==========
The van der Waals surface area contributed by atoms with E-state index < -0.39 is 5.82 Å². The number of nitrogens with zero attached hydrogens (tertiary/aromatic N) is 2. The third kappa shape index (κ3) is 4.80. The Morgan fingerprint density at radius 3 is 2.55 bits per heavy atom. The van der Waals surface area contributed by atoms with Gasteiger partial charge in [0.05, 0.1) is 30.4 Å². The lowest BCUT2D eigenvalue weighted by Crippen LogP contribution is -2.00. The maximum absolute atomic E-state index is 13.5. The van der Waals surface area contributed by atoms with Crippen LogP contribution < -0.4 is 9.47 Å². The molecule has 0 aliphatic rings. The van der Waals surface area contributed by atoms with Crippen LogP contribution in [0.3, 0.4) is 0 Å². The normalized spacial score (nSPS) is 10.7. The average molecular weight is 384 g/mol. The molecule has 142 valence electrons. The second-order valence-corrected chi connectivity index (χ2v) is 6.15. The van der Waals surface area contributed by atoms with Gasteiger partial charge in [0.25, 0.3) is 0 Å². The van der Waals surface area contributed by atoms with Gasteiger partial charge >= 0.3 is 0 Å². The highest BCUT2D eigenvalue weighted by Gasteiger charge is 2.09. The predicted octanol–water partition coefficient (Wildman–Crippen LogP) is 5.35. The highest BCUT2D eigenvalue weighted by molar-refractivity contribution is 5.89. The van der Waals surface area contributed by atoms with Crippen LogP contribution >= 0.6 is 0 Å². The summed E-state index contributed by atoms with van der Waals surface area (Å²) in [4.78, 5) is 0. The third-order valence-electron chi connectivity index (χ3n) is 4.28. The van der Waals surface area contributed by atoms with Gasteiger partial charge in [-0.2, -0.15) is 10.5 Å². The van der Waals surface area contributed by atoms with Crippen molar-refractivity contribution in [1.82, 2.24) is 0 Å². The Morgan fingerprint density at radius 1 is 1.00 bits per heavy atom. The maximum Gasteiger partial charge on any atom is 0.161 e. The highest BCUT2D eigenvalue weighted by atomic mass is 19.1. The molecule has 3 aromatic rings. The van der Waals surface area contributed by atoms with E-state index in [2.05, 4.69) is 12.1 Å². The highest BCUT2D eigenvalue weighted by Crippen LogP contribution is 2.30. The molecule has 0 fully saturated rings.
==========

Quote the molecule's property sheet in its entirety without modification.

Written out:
The van der Waals surface area contributed by atoms with E-state index < -0.39 is 5.82 Å². The number of nitrogens with zero attached hydrogens (tertiary/aromatic N) is 2. The third kappa shape index (κ3) is 4.80. The Morgan fingerprint density at radius 3 is 2.55 bits per heavy atom. The van der Waals surface area contributed by atoms with Gasteiger partial charge in [0.05, 0.1) is 30.4 Å². The lowest BCUT2D eigenvalue weighted by Crippen LogP contribution is -2.00. The maximum absolute atomic E-state index is 13.5. The van der Waals surface area contributed by atoms with Crippen LogP contribution < -0.4 is 9.47 Å². The molecule has 0 aliphatic rings. The van der Waals surface area contributed by atoms with Crippen LogP contribution in [0.3, 0.4) is 0 Å². The normalized spacial score (nSPS) is 10.7. The average molecular weight is 384 g/mol. The molecule has 142 valence electrons. The second-order valence-corrected chi connectivity index (χ2v) is 6.15. The van der Waals surface area contributed by atoms with Gasteiger partial charge in [0.25, 0.3) is 0 Å². The van der Waals surface area contributed by atoms with Gasteiger partial charge >= 0.3 is 0 Å². The highest BCUT2D eigenvalue weighted by Gasteiger charge is 2.09. The predicted octanol–water partition coefficient (Wildman–Crippen LogP) is 5.35. The highest BCUT2D eigenvalue weighted by molar-refractivity contribution is 5.89. The van der Waals surface area contributed by atoms with Crippen LogP contribution >= 0.6 is 0 Å². The summed E-state index contributed by atoms with van der Waals surface area (Å²) in [4.78, 5) is 0. The third-order valence-electron chi connectivity index (χ3n) is 4.28. The van der Waals surface area contributed by atoms with Gasteiger partial charge in [-0.2, -0.15) is 10.5 Å². The van der Waals surface area contributed by atoms with Crippen molar-refractivity contribution in [1.82, 2.24) is 0 Å². The Morgan fingerprint density at radius 1 is 1.00 bits per heavy atom. The maximum Gasteiger partial charge on any atom is 0.161 e. The highest BCUT2D eigenvalue weighted by atomic mass is 19.1. The molecule has 3 aromatic rings. The van der Waals surface area contributed by atoms with E-state index in [2.05, 4.69) is 12.1 Å². The highest BCUT2D eigenvalue weighted by Crippen LogP contribution is 2.30. The molecule has 0 fully saturated rings.